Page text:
Marketing Funds - Money Well Spent?

By Tony Garrison, HWL Lawyers

One of the most important considerations with any business will always be “how do I let people know that I am here and what I am selling?”

The average business has to consider on an annual basis how much money has to be put towards advertising and then the headache begins in terms of which is the best medium to get you the most business.

In many franchise systems, these concerns are taken away from the franchisee by the existence of a marketing fund. These systems use marketing funds as one of the primarysources of financing marketing initiatives.

A marketing fund allows a number of franchisees to pool together revenue and use it to create local, regional, state based or national marketing campaigns. 

There is no requirement, whether legislative or otherwise, for a franchise system to have a marketing fund. However, the law has acknowledged the prevalence of marketing funds in the franchising sector and has accordingly created regulation in this area to ensure that franchisors are held accountable to their franchisees.

The aim for most purchasers of a franchise is that they are buying a brand that has already proved itself to have selling power. The aim of the marketing fund is to ensure the selling power continues and is improved upon.

Before entering into any Franchise Agreement you should always carefully read the provision relating to contribution to a marketing fund or advertising levy so that you know exactly what you will be required to contribute andwhat your rights are.

The best way to truly assess the marketing fund in the franchise you’re considering buying or already own, is to review both the positive and negative aspects. The following points are a few of the pros and cons:

What are the positive aspects of a marketing fund?

  • The worry and hassle of arranging the advertising for the business is taken out of your hands.
  • Your franchise will have access to better and larger marketing campaigns such as radio, television and magazines, that, as an independent business, you might not have been able to afford.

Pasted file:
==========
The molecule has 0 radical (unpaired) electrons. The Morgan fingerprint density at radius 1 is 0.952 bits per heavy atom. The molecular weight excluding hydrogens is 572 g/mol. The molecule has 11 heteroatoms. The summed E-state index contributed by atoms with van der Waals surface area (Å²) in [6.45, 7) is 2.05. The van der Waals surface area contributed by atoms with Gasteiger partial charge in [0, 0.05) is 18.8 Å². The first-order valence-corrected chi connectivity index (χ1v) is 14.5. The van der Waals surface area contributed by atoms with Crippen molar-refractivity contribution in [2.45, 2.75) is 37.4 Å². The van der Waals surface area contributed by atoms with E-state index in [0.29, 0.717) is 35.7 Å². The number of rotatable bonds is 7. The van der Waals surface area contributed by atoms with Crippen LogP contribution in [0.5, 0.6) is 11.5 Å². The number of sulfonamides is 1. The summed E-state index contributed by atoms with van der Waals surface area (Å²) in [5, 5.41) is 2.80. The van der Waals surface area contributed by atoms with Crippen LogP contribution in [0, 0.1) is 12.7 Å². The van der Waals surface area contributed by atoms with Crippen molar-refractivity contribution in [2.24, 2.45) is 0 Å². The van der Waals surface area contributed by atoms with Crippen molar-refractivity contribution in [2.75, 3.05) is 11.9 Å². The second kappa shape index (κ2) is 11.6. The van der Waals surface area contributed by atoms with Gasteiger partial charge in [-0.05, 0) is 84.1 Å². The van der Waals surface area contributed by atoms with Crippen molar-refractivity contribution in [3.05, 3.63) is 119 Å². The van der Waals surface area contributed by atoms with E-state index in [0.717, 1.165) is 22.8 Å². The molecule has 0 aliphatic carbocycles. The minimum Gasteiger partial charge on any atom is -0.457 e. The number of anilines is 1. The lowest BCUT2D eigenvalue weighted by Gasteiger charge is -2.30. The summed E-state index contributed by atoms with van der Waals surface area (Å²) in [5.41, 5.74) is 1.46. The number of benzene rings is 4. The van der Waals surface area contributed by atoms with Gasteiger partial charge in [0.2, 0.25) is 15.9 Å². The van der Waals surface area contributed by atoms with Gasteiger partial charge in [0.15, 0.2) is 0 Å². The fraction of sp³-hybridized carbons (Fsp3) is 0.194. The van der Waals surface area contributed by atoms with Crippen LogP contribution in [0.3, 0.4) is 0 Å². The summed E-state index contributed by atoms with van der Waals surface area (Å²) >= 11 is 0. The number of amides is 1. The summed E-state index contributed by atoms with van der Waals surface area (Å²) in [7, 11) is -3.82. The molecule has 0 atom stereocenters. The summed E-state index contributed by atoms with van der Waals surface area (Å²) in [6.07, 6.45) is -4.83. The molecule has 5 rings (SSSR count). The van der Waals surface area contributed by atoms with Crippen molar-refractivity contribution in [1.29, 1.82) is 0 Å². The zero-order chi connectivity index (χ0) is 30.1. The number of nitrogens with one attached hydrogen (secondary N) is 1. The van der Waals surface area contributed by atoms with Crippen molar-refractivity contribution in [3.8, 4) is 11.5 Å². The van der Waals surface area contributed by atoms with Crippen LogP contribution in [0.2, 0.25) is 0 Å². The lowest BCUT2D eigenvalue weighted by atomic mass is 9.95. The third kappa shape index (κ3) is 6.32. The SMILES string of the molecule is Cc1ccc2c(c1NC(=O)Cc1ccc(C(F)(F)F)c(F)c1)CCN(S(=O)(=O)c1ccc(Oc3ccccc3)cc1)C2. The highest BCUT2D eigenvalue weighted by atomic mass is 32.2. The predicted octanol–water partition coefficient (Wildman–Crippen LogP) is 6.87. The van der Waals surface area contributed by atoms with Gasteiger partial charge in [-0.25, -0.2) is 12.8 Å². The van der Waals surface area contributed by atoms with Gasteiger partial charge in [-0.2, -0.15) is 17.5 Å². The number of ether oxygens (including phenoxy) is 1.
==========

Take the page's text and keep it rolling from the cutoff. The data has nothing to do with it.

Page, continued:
• The more franchises there are, the larger the amount of money going towards building brand recognition (and hopefully as a result drive up business with more money for you).

What are the negative aspects of a marketing fund?

  • Fees. There is no easy way of putting it, but the money has to come from somewhere and it will be out of your business, whether you want to spend it or not.
  • Even though taking the responsibility for advertising out of your hands can be a positive, it can also be a negative in that you have to trust a third party (who, chances are, you’ve never met nor will) to best decide how to advertise and sell your product for you.
  • A large marketing campaign might not necessarily let people know where you are located and therefore whilst building brand recognition is always a good thing it may not assist you as much as a concentrated local advertising campaign would have.

Obligations under the Franchising Code

Marketing funds are primarily dealt with in the Franchising Code of Conduct (the Code).

The Code creates obligations for fanchisors that have elected to set up a marketing fund for their particular franchise system. These obligations are in place to ensure that franchisees have access to information about how the marketing fund is being expended.

Under the Code, franchisors must:

  • Prepare annual accounts of the marketing fund;
  • Have the accounts audited by a registered company auditor by 31 October each year (unless 75% of the franchisees who contribute to the fund have voted and agreed that the franchisor does not have to comply with this requirement); and
  • Provide its franchisee with the accounts/audited financial statement within 30 days of the audited report being prepared.

[Note: Since the Code was amended in March 2008, the financial statements for a marketing fund must now include all of the fund’s receipts and expenses for the last financial year.]

In addition to the franchisor’s reporting obligations, there is also a specific section of the Disclosure Document in which the franchisor must set out information in relation to the marketing fund. Franchisees should review this section carefully when considering a franchise system as it contains information such as who is required to contribute to the marketing fund, who controls and administers the marketing fund, the kinds of expenses it may be used for, the expenditure for the last financial year and whether there is any obligation for the franchisor to expend any proportion of the marketing fund specifically on the franchisee’s business.

Is there anything I should be aware of?

Your Franchise Agreement and the Disclosure Document should contain everything you need to know in respect of the marketing fund in question and the franchisor is obligated to provide you with a copy of the

Code. If you don’t understand the Agreement or the Disclosure Document you should speak to a franchise solicitor or suitably qualified individual who can explain to you what your obligations are.

Some of the key issues you should look for are:

  • If the franchise is a national franchise how much money will be spent on national rather than state or territory based campaigns?
  • How much of the marketing fund is spent on administrative costs related to marketing?
  • Will there be a forum whereby you will have a right to voice your opinion?
  • Will the advertising be directed towards the general public who you want to buy your product or will it be towards potential franchisees?
  • What are the expenses of the marketing fund that can be deducted?
  • Is the fund audited?

Marketing funds are integral to any business and it is important that they are utilised correctly to ensure that the maximum benefit is derived.